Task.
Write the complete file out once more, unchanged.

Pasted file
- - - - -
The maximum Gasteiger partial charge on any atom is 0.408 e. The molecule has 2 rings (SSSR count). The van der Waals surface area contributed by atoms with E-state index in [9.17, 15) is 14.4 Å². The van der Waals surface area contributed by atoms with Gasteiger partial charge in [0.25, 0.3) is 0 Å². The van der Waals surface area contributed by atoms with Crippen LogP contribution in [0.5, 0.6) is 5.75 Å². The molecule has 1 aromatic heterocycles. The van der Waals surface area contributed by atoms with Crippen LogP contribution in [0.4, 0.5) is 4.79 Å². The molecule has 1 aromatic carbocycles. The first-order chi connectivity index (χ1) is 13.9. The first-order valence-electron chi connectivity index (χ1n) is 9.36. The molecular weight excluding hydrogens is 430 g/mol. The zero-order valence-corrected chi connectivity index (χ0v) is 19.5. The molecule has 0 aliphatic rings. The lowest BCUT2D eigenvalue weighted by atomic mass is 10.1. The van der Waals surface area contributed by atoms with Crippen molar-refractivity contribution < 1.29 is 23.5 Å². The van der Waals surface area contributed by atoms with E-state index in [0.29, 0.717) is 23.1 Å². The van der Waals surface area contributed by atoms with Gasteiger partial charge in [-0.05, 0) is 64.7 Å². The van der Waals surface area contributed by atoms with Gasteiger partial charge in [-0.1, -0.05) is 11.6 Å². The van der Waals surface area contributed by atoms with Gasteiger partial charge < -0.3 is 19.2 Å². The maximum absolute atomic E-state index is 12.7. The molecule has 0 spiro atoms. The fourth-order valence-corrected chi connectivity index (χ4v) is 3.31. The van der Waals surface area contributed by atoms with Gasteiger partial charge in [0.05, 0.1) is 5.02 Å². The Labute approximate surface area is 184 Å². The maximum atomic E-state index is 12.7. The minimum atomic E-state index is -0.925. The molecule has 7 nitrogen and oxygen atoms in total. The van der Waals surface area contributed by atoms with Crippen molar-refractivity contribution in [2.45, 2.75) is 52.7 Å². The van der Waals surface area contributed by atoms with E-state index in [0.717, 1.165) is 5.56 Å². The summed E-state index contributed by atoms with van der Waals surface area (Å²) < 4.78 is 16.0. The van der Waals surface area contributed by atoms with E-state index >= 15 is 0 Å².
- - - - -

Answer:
The maximum Gasteiger partial charge on any atom is 0.408 e. The molecule has 2 rings (SSSR count). The van der Waals surface area contributed by atoms with E-state index in [9.17, 15) is 14.4 Å². The van der Waals surface area contributed by atoms with Gasteiger partial charge in [0.25, 0.3) is 0 Å². The van der Waals surface area contributed by atoms with Crippen LogP contribution in [0.5, 0.6) is 5.75 Å². The molecule has 1 aromatic heterocycles. The van der Waals surface area contributed by atoms with Crippen LogP contribution in [0.4, 0.5) is 4.79 Å². The molecule has 1 aromatic carbocycles. The first-order chi connectivity index (χ1) is 13.9. The first-order valence-electron chi connectivity index (χ1n) is 9.36. The molecular weight excluding hydrogens is 430 g/mol. The zero-order valence-corrected chi connectivity index (χ0v) is 19.5. The molecule has 0 aliphatic rings. The lowest BCUT2D eigenvalue weighted by atomic mass is 10.1. The van der Waals surface area contributed by atoms with Crippen molar-refractivity contribution < 1.29 is 23.5 Å². The van der Waals surface area contributed by atoms with E-state index in [0.29, 0.717) is 23.1 Å². The van der Waals surface area contributed by atoms with Gasteiger partial charge in [-0.05, 0) is 64.7 Å². The van der Waals surface area contributed by atoms with Gasteiger partial charge in [-0.1, -0.05) is 11.6 Å². The van der Waals surface area contributed by atoms with Gasteiger partial charge < -0.3 is 19.2 Å². The maximum absolute atomic E-state index is 12.7. The molecule has 0 spiro atoms. The fourth-order valence-corrected chi connectivity index (χ4v) is 3.31. The van der Waals surface area contributed by atoms with Gasteiger partial charge in [0.05, 0.1) is 5.02 Å². The Labute approximate surface area is 184 Å². The maximum atomic E-state index is 12.7. The minimum atomic E-state index is -0.925. The molecule has 7 nitrogen and oxygen atoms in total. The van der Waals surface area contributed by atoms with Crippen molar-refractivity contribution in [2.45, 2.75) is 52.7 Å². The van der Waals surface area contributed by atoms with E-state index in [0.717, 1.165) is 5.56 Å². The summed E-state index contributed by atoms with van der Waals surface area (Å²) < 4.78 is 16.0. The van der Waals surface area contributed by atoms with E-state index >= 15 is 0 Å².